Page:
Edtech is unquestionably one of the most dynamic, fluid and energetic IT sectors in the UK today. Government investment, the rise of remote learning during the pandemic and constantly evolving technology are recurring tropes propelling a sector that’s currently worth in excess of £3bn and seeing year-on-year double digit growth.
Technologies such as head mounted VR devices, 3D printing machines and e-books, among myriad other online digital tools, are contributing to an e-learning revolution, reshaping and redefining education experiences for millions of students across the UK. Indeed, digital learning through instant access and customisation is making the learning experience smoother, smarter, personal and, perhaps crucially, more in-line with the world of work.
Today’s students are able to learn almost anytime, from anywhere, at their own pace with innovative tools and enriching content that keeps them motivated and engaged both inside and outside of the college campus. Technology is driving better practices, improving quality standards and securing high pupil engagement. It’s also powering the way to greater and easier communications between people while nurturing ever more innovative, efficient and cost-effective learning strategies for teachers.
Technology is driving better practices, improving quality standards and securing high pupil engagement
Increased investment in edtech is one of the current trends reshaping the digital learning landscape. Others include the School Rebuilding Programme and the government’s Connect the Classroom, which is a fully funded programme by the Department for Education (DfE) to improve wireless infrastructure in hundreds of UK schools. These have to be welcomed as having positive, impactful outcomes.
Schools, colleges and other education facilities will always need more funding to narrow the digital gap, which seems to have widened lately, especially for some of the most vulnerable students. This means that it will be more important than ever to have accessible technology available at the touch of a button (or click of mouse) as teaching and learning pushes forward in the government’s shiny new education landscape.
Evidently, this involves a long-term plan for hardware but equally critical, it includes assigning budgets and resources to the construction of the quality highways, networks and frameworks to underpin and power the digital tools and technologies. Moreover, if engagement is key to learning, then investment in effective, future-proof platforms and the partnerships to build them, must be seen as paramount in the long-term drive to deliver opportunity and access the type of quality learning that our students want and deserve.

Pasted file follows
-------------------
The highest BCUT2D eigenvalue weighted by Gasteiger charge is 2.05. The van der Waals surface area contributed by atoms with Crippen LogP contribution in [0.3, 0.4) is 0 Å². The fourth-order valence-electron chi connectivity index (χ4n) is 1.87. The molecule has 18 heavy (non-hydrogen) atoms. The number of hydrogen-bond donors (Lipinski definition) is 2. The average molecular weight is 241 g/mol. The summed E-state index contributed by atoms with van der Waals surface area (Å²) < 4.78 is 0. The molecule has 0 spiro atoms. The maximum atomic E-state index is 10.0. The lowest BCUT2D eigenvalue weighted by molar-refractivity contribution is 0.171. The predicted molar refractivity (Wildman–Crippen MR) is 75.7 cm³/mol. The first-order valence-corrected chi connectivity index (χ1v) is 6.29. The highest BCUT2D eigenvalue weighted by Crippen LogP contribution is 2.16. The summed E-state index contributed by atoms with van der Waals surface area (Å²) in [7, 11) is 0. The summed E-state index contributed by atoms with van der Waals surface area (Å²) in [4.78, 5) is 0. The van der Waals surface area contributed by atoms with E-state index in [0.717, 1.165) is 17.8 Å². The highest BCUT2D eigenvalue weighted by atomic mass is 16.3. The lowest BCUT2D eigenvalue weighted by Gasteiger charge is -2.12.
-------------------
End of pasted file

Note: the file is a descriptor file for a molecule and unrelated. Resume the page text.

Indeed, those in the vanguard of delivering tomorrow’s schools maintain the value of working in partnership with adept IT companies who offer the wherewithal, experience and strategic insight to see things differently and bring a singular added value approach to project success.
Edtech partnerships are the way forward. Such initiatives will continue to form, develop and evolve, becoming the norm as capital projects become ever more complex, costly and wide ranging in their purview. It’s paramount, therefore, that strong partnerships are forged from the outset of a project – even as early as the bid stage – if they are to have maximum long-term value, endurance and return on investment. In this way, they help to align the project with the education provider’s intertwined digital and learning strategies. It’s about applying digital technology to deliver a new form of learning architecture if you will.
The School Rebuilding Programme reflects national government’s approach to public/private partnership and form part of its long-term commitment to a schools’ development programme that will see billions of pounds invested in improving education provision for millions for decades to come.
It’s only natural then that ‘end-to-end’ engagement with UK construction groups engaged in delivering the DfE’s vision for better, brighter schools, ensures edtech specialists can take their place at the heart of matters; asking the challenging questions, providing clarity and delivering the requisite cost effective, scalable solutions.
Work by Advantex to supply ICT equipment and connectivity services to several schools illustrates the value of partnership and its capacity to reap rewards for all involved in the supply chain. It also illustrates how much easier it is for construction companies to have one single supplier managing the IT development and delivery programme.
Working with national construction firm Galliford Try under PSBP, schools in Yorkshire are among many across the North of England to be equipped by Advantex with the prevailing new networks and switching kit, wireless telecommunications and audiovisual systems required to secure their current and future edtech requirements. And through closer working with school builders Galliford Try throughout the tender and delivery process, we have implemented the DfE IT framework compliant solutions students utilise for safer and more secure digital online services.
Greater collaboration between all those involved in the education sector is unquestionably one of the priorities of the government’s digital strategy. In this realm, investment in savvy partnerships allows edtech partners to bring forward innovative solutions and risk-averse delivery, connectivity and application of e-learning equipment. These can be quickly and cost-effectively upgraded or extended, meeting any future demands due to funding or changing requirements.
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